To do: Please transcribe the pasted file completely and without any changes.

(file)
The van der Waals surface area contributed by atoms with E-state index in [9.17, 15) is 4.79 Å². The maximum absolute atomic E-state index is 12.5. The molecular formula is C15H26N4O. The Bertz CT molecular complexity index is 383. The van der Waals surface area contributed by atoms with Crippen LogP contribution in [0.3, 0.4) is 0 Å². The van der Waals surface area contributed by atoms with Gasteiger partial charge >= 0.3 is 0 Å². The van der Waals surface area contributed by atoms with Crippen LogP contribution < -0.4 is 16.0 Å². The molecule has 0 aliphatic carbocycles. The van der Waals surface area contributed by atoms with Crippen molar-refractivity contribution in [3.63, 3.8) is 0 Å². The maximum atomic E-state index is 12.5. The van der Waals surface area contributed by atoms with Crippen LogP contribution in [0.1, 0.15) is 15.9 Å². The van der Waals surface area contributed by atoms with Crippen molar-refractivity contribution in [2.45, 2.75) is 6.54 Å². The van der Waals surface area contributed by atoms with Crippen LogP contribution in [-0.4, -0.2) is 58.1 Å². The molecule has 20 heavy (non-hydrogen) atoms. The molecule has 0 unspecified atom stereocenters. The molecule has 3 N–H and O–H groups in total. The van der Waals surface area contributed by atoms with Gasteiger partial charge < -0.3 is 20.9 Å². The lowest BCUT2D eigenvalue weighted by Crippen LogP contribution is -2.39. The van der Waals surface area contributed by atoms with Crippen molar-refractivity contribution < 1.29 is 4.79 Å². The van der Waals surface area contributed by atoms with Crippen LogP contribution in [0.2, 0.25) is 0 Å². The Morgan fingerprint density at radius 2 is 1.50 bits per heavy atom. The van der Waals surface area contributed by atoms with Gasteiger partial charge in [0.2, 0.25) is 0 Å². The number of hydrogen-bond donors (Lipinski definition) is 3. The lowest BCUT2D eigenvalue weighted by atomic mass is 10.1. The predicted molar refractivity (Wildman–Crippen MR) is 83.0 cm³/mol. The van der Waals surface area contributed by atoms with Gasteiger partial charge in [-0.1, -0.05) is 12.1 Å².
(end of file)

The van der Waals surface area contributed by atoms with E-state index in [9.17, 15) is 4.79 Å². The maximum absolute atomic E-state index is 12.5. The molecular formula is C15H26N4O. The Bertz CT molecular complexity index is 383. The van der Waals surface area contributed by atoms with Crippen LogP contribution in [0.3, 0.4) is 0 Å². The van der Waals surface area contributed by atoms with Gasteiger partial charge >= 0.3 is 0 Å². The van der Waals surface area contributed by atoms with Crippen LogP contribution < -0.4 is 16.0 Å². The molecule has 0 aliphatic carbocycles. The van der Waals surface area contributed by atoms with Crippen molar-refractivity contribution in [3.63, 3.8) is 0 Å². The maximum atomic E-state index is 12.5. The van der Waals surface area contributed by atoms with Crippen LogP contribution in [0.1, 0.15) is 15.9 Å². The van der Waals surface area contributed by atoms with Crippen molar-refractivity contribution in [2.45, 2.75) is 6.54 Å². The van der Waals surface area contributed by atoms with Crippen LogP contribution in [-0.4, -0.2) is 58.1 Å². The molecule has 20 heavy (non-hydrogen) atoms. The molecule has 0 unspecified atom stereocenters. The molecule has 3 N–H and O–H groups in total. The van der Waals surface area contributed by atoms with Gasteiger partial charge < -0.3 is 20.9 Å². The lowest BCUT2D eigenvalue weighted by Crippen LogP contribution is -2.39. The van der Waals surface area contributed by atoms with Crippen molar-refractivity contribution < 1.29 is 4.79 Å². The van der Waals surface area contributed by atoms with Crippen LogP contribution in [0.2, 0.25) is 0 Å². The Morgan fingerprint density at radius 2 is 1.50 bits per heavy atom. The van der Waals surface area contributed by atoms with Gasteiger partial charge in [0.2, 0.25) is 0 Å². The number of hydrogen-bond donors (Lipinski definition) is 3. The lowest BCUT2D eigenvalue weighted by atomic mass is 10.1. The predicted molar refractivity (Wildman–Crippen MR) is 83.0 cm³/mol. The van der Waals surface area contributed by atoms with Gasteiger partial charge in [-0.1, -0.05) is 12.1 Å².